As the ongoing trade tensions escalate, bringing an ever-increasing number of tariffs on the movement of goods around the world, economic growth is now at risk. The dynamics behind this are simple, but the implications can be complicated and severe, with second-order consequences felt for years to come.
How to Shoot Yourself in the Foot
The global economy, led by the U.S., has seen one of the longest periods of economic expansion in history, rising out of the depths of the global financial crisis of 2008-2009. That expansion, which until recently had shown no signs of slowing down, is now in grave danger due to the impact of changing trade policy of the U.S. and its largest trade partners.
Tariffs are nothing more than a tax on the exchange of goods between countries, causing unnecessary and easily avoidable friction. Tariffs, like taxes, can introduce a deadweight loss to transactions between buyers and sellers that cause prices paid by consumers to rise, prices received by sellers to decline, and the total volume of goods traded to also decline. As a result of these dynamics, economic growth in the U.S. and abroad will abate.
What’s Wrong with Trade Deficits?
The Trump administration seems focused on trade deficits exclusively. But why? Trade deficits with individual trading partners are not inherently bad. Think about it on a personal level. I can tell you without any doubt that my family and I run a very large trade deficit with Kroger (KR). We buy gas and groceries every week, but Kroger never purchases investment advice from me or medication consultations from my wife who works as a pharmacist. The same could be said of the daycare we use for our youngest, or Netflix (NFLX), or Amazon (AMZN), or Kimberly-Clark (KMB) that manufactures the thousands of diapers we use. However, my wife and I also run equally large trade surpluses with our respective employers. I sell investment advice to clients for which I am compensated by Mosaic Advisors while my wife advises patients on drug interactions and administration for which she receives a salary from CVS Health (CVS).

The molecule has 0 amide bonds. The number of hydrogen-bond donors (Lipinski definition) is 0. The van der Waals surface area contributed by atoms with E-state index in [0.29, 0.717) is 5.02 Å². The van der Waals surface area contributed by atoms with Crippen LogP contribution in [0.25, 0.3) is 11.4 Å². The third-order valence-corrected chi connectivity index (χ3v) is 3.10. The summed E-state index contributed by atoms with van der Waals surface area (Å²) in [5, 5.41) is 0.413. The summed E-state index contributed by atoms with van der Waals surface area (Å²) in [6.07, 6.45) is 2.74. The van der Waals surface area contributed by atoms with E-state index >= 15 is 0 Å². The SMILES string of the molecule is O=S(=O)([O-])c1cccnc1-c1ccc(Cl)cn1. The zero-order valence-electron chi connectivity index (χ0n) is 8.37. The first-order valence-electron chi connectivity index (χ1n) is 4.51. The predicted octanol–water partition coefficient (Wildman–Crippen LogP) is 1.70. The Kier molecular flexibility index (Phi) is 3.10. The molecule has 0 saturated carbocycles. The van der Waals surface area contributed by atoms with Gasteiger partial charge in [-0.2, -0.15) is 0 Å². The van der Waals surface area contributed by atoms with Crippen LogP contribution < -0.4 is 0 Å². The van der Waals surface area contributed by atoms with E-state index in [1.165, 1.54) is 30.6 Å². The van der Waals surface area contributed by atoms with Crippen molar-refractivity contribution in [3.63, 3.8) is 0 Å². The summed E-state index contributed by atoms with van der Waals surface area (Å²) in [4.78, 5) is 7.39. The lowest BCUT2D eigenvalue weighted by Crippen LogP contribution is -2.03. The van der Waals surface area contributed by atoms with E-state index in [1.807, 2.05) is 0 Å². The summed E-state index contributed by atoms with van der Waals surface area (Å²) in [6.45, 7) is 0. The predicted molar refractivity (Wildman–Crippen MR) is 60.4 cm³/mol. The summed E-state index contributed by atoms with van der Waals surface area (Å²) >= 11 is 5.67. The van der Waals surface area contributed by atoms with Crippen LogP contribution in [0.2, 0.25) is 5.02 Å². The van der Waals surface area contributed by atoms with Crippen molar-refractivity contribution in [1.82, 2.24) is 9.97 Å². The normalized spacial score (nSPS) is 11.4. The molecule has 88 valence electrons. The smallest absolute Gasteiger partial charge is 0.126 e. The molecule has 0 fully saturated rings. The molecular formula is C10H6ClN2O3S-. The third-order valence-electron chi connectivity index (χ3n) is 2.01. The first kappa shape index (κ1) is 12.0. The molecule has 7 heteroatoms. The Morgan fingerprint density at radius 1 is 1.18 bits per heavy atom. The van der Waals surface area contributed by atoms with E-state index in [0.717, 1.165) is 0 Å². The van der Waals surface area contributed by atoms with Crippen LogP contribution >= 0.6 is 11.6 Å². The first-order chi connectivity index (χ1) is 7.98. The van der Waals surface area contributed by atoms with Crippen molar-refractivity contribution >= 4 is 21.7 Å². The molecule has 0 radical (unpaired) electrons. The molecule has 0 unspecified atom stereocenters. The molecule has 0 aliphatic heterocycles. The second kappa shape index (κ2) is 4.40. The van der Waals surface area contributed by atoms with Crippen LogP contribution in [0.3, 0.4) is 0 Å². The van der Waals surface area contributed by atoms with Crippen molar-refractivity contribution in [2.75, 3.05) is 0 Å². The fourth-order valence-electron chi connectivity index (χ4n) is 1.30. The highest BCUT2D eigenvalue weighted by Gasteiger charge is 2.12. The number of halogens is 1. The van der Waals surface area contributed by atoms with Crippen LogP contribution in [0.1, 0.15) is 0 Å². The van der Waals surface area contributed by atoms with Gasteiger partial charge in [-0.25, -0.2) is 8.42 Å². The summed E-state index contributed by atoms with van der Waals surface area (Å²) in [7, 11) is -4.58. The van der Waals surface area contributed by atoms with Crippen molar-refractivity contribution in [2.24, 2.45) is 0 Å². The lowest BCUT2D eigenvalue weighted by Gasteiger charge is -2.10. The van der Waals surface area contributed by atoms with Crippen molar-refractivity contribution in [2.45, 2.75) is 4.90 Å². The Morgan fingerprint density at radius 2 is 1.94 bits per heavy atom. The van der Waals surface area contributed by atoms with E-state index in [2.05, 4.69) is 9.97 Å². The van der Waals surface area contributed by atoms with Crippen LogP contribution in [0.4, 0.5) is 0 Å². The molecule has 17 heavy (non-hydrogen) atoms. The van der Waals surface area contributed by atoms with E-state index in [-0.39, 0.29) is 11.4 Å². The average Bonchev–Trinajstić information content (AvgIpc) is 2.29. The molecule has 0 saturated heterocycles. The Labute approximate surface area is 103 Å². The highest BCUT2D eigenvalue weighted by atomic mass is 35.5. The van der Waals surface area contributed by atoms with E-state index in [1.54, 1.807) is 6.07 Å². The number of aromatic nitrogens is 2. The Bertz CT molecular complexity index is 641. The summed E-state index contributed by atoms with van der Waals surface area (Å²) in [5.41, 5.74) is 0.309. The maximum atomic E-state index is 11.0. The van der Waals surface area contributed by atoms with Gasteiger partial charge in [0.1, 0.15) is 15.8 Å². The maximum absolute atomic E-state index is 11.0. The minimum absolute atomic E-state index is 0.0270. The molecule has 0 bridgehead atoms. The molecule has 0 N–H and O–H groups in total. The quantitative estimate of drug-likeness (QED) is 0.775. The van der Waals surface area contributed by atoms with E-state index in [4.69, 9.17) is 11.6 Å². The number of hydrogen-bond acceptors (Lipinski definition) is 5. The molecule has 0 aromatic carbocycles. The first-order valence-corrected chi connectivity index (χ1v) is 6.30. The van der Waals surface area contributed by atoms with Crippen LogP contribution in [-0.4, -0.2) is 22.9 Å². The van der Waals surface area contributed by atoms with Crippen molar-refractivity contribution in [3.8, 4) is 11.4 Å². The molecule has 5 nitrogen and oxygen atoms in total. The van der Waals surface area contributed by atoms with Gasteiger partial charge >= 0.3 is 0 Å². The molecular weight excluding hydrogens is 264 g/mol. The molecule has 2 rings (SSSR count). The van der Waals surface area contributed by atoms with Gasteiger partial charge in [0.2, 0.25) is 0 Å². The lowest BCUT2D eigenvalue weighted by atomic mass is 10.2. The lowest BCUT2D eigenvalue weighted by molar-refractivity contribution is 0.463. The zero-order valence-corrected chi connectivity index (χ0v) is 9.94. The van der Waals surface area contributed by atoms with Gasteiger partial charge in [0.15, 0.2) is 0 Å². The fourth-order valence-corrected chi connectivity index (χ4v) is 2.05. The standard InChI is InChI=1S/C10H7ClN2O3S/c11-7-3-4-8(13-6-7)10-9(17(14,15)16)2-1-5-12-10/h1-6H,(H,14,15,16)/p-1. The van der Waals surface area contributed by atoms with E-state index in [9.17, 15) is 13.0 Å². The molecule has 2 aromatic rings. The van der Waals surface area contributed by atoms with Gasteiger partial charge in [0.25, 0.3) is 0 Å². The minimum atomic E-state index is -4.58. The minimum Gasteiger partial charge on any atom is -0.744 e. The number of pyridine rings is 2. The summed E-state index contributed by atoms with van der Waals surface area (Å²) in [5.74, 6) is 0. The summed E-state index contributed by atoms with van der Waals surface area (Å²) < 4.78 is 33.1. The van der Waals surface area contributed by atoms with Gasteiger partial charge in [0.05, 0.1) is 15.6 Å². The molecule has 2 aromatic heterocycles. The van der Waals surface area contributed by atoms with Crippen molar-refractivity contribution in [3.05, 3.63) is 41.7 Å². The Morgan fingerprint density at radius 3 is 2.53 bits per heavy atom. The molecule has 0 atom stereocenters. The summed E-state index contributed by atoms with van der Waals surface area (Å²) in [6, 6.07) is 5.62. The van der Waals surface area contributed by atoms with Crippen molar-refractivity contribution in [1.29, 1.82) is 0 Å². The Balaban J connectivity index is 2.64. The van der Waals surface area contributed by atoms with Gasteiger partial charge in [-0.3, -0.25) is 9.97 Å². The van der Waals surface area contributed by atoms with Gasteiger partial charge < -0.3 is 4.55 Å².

The point here is that balance of trade between two parties is not particularly important as long as there is balance overall. In the case of the U.S., we don’t have that balance, so we rely on foreigners to reinvest their dollars here in our financial markets and Treasury debt.
Tariffs: You're going the wrong way!
The solution to the balance of trade issue is not to increase the cost of goods or reduce the overall level of trade. The solution is to produce goods and services that are demanded by consumers globally, and do so at competitive prices. Doing this increases demand for domestically produced goods, which has the effect of reducing demand for imports. This is complemented by greater foreign demand for goods produced in the U.S., and the dynamics of these two forces is greater trade balance. Imposing tariffs has no role in this equation.
What to Do?
In an earlier article, I described the logic and rationale behind several portfolio strategies that are attractive, leading up to, as well as during a trade war. These strategies are expected to add value to portfolios in any environment, but may not appeal to conservative investors, particularly in a declining growth environment.
Put Your Cash to Work
Cash remains unattractive for long-term investors seeking to maximize expected total returns. However, for those needing or wanting to hold cash, there are numerous short-term holdings that are suitable as a cash replacement for some or all of these holdings. The PIMCO Enhanced Short Maturity Strategy ETF (MINT) has a 30-day SEC yield of about 2.4% and average effective duration of under 6 months. MINT invests in short-term Treasuries, corporate bonds, and asset-backed securities. It also uses a small amount of leverage to achieve its objectives. Similar to MINT is the JPMorgan Ultra-Short Income ETF (JPST), which generates a 30-day SEC yield of about 2.6%, and like MINT, has an average effective duration of about 6 months. The JPMorgan fund achieves its objectives through investing in investment grade corporate bonds and asset-backed securities while holding some cash. It has very little exposure to government or government-related securities.